I’m testing WSPR reception using some new hardware. It’ll return to active duty soon.
Project Blue Horizons is a group which is attempting an unmanned Trans-Atlantic balloon flight from the United States to Europe. They are estimating a launch around 0:00-3:00 UTC on the 30th of April and they are supposed to be sending telemetry on 40m. You can follow their updates on twitter.
This will be PBH-10, you can also see the flight of their previous attempt, PBH-9 on this Google Map PBH-9 set a duration record, spending over 49 hours aloft.
A while go, I posted a link to AA5CK’s website and his use of the iduino as a QRSS keyer. He used a little oscillator/buffer from Nightfire Engineering along with a home brew, single transistor amplifier.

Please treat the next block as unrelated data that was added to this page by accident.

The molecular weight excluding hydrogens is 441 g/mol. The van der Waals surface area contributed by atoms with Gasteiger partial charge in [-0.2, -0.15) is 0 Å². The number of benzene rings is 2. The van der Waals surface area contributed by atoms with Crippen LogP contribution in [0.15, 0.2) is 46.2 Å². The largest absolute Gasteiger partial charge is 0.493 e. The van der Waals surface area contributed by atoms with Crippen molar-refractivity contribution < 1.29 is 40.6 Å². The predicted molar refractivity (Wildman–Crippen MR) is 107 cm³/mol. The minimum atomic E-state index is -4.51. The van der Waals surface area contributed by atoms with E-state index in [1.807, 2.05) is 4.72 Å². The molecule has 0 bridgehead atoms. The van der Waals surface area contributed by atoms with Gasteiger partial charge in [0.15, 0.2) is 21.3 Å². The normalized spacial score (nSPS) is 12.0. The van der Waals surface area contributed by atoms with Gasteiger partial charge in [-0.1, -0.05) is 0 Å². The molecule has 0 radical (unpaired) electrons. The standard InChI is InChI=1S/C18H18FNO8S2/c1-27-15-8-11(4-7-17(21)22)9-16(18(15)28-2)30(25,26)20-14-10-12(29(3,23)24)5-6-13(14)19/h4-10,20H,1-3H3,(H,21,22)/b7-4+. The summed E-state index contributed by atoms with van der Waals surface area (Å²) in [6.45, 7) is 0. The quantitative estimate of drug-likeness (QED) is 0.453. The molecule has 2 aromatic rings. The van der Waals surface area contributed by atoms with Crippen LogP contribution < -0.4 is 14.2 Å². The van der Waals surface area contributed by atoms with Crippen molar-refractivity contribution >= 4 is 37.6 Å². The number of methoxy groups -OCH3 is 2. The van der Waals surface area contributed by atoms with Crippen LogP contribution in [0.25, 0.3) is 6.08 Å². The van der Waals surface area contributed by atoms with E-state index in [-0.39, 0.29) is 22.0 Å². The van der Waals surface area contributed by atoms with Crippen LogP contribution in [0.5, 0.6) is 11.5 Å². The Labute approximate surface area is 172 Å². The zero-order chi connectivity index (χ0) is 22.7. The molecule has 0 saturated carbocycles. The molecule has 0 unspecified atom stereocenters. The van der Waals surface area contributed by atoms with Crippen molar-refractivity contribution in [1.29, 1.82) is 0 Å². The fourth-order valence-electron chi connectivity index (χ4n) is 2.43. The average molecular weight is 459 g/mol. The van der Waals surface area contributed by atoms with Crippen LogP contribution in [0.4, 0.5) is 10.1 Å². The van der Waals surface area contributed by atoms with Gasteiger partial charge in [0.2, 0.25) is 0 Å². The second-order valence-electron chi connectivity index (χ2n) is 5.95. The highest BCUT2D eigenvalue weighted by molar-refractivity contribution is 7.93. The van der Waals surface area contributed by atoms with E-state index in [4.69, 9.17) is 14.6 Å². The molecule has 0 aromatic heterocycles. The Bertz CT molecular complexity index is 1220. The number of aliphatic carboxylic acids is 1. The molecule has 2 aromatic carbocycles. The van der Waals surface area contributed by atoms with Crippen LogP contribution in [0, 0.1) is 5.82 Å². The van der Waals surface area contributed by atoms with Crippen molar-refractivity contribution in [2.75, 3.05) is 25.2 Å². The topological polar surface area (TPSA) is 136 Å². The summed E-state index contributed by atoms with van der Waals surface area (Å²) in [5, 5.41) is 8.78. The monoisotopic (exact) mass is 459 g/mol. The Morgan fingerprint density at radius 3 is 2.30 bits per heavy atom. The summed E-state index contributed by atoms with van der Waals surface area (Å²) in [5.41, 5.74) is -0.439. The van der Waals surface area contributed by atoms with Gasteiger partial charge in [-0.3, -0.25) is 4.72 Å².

So, I ordered two. And built one. At $7, who could resist?
It works, but it obviously isn’t very pure. I’ll get some a snaphot of the oscilloscope output sometime, but it is obviously flat on the bottom of the cycle, with a rather sharp and triangle peak. The tone sounds very
harsh in a receiver. It very obviously needs some kind of output filter. It does appear to be very close on frequency, maybe only 5 hertz low. The peak-to-peak voltage swing into a 50 ohm load was very nearly 2 volts, meaning that the output power is somewhere around 14mw with the 9 volt battery I was using as a supply.
Overall, my “ugly construction” 40m oscillator with buffer that I cribbed from EMRFD seems much cleaner. I suspect that in part this is because the vakits.com oscillator doesn’t have a tuned buffer amplifier, but that’s just my intuition.
I’d like to boost the output power to around 100mw (or maybe even a bit more) (perhaps with a class C amp) and obviously add an output filter, and then get it on the air.